Dallas Buyers Club is the only nominee I can say with certainty is out of the running. I don’t think 12 Years a Slave will take it either. That leaves Captain Phillips, American Hustle and Gravity. The former two took the gold from the American Cinema Editors guild, where there were categories for drama and musical/comedy. In recent years, one of the guild’s winners has usually gone on to take the Oscar. But I think Gravity will be the Academy’s pick. It’s heavy use of long takes makes for less editing than any of the competition, which in a way might make the decisions around where to cut seem all the more crucial. The fact is that like most of us, the majority of Academy members don’t really understand what goes into this work. They’ll pick the movie that feels the most effectively edited. That could definitely be Captain Phillips, but I think it will be Gravity.

Personal: Gravity. I don’t know better than any layman, but it’s said that the best editing is invisible. Gravity embodies that more than any of this year’s nominees.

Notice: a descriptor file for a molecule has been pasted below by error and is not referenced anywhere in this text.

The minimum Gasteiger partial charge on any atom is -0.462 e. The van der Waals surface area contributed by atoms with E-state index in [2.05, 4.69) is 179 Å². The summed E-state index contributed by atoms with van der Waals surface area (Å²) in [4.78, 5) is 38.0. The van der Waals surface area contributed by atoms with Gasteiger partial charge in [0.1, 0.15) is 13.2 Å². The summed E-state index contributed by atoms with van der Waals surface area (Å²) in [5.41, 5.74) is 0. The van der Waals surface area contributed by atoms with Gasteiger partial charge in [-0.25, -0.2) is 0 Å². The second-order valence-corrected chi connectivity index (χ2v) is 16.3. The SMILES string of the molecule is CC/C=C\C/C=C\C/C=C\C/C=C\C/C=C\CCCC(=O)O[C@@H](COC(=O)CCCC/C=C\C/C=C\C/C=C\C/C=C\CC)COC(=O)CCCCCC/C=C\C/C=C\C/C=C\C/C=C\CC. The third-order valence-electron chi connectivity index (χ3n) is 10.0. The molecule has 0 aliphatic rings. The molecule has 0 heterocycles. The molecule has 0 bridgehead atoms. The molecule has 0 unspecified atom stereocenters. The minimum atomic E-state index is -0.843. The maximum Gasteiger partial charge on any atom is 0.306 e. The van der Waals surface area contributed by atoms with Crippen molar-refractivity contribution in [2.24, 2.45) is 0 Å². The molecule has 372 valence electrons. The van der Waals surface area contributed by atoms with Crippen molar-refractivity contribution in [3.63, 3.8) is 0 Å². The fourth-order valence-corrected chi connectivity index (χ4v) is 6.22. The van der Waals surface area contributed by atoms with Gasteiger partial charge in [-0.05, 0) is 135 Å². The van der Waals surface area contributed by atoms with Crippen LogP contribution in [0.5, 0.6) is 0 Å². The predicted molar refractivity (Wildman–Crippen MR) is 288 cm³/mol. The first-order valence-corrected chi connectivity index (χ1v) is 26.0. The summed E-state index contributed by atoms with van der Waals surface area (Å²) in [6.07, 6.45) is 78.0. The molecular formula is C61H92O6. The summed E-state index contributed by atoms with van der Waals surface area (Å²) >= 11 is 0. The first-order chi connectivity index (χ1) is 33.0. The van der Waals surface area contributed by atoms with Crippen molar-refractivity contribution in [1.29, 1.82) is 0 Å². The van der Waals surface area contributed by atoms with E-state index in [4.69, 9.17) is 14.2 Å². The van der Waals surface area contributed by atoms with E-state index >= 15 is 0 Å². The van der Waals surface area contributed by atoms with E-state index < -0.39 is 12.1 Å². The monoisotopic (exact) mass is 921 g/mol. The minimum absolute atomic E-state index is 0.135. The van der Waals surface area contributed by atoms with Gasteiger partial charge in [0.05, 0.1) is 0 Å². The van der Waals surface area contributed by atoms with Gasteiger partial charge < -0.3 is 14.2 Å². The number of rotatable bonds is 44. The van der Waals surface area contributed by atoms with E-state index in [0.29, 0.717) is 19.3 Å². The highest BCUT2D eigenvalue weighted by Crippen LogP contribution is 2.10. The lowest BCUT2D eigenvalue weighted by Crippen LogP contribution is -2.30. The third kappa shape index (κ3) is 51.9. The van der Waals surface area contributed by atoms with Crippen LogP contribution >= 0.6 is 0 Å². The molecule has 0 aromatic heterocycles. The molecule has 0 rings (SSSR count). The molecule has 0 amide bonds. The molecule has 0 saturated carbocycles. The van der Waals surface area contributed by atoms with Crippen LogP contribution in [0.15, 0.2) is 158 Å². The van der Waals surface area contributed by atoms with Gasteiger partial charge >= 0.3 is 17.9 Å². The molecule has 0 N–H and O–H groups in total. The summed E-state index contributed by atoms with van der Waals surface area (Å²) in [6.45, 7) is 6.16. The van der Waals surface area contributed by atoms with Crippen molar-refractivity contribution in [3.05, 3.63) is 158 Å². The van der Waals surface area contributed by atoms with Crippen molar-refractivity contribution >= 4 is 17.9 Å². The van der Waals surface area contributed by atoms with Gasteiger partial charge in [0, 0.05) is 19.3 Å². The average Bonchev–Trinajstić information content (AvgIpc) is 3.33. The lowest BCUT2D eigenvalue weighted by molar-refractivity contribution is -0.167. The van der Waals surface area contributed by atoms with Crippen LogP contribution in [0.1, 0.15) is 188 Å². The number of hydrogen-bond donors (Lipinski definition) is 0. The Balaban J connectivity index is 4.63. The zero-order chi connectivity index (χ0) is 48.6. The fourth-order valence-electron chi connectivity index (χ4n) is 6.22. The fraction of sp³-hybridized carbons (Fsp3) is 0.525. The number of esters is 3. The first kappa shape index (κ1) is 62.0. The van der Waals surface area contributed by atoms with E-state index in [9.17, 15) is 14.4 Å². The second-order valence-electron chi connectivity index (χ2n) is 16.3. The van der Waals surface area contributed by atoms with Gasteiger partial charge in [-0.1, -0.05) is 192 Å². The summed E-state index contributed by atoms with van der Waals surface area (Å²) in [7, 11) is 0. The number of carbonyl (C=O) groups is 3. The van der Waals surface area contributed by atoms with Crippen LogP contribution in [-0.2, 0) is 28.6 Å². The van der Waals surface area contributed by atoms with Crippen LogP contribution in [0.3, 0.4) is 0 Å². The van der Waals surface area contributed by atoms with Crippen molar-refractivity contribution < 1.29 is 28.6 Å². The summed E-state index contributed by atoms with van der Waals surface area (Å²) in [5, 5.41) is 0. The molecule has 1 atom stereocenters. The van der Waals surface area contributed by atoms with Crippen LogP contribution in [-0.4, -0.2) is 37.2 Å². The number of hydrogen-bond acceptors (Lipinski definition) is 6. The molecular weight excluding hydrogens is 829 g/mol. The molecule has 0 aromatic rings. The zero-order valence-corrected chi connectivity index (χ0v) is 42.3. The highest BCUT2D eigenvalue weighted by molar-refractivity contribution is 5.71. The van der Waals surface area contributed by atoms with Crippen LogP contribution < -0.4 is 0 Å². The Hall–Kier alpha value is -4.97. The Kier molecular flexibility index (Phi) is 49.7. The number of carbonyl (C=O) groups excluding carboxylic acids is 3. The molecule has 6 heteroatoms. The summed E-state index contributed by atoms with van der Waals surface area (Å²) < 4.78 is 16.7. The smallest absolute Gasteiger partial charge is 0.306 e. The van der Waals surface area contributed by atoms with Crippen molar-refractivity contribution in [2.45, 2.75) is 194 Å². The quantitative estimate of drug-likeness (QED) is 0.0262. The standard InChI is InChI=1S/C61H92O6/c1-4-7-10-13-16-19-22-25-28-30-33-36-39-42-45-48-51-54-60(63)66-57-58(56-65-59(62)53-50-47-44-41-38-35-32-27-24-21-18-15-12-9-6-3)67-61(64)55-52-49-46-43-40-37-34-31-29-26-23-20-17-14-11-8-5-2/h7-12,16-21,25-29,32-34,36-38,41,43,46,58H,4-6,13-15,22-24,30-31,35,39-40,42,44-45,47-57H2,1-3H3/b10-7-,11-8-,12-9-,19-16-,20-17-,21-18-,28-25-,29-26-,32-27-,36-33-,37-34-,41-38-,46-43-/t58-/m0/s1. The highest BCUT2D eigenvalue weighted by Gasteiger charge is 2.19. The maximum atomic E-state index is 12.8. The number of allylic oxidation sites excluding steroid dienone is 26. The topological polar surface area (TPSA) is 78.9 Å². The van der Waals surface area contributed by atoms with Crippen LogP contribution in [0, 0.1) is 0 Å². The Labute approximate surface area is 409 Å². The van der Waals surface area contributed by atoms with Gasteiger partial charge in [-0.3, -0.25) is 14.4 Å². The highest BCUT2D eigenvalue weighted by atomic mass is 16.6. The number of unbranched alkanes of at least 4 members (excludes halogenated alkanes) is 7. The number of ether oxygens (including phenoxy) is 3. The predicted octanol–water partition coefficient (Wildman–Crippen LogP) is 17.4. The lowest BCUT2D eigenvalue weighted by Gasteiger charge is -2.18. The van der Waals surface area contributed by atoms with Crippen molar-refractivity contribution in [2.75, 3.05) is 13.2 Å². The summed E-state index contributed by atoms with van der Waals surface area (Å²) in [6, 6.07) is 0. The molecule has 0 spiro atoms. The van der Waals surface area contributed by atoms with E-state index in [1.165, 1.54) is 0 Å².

Like Best Visual Effects, this award seems to be one of the night’s easiest calls. With all respect to The Grandmaster, Prisoners, Inside Llewyn Davis and Nebraska — all gorgeously photographed — it’s gotta be Gravity. Though much of the movie’s photography had to be accomplished via VFX, Emmanuel Lubezki still designed the shots as he would for any film and worked closely with the VFX artists to implement his vision. The movie features some stunning long takes, including its already legendary opening shot which runs for…17 minutes? 13 minutes? I’ve read both, and since I was too enthralled even upon my second viewing of the movie to clock it myself, I’ll go with Kris Tapley’s 13; he’s a guy who really pays attention and respect to cinematography. (Check out his excellent annual feature spotlighting the Top 10 Shots of the Year. I stole a couple of pictures here from that post.) 13 or 17…either way, it’s a goddamn glorious shot. Just one of many.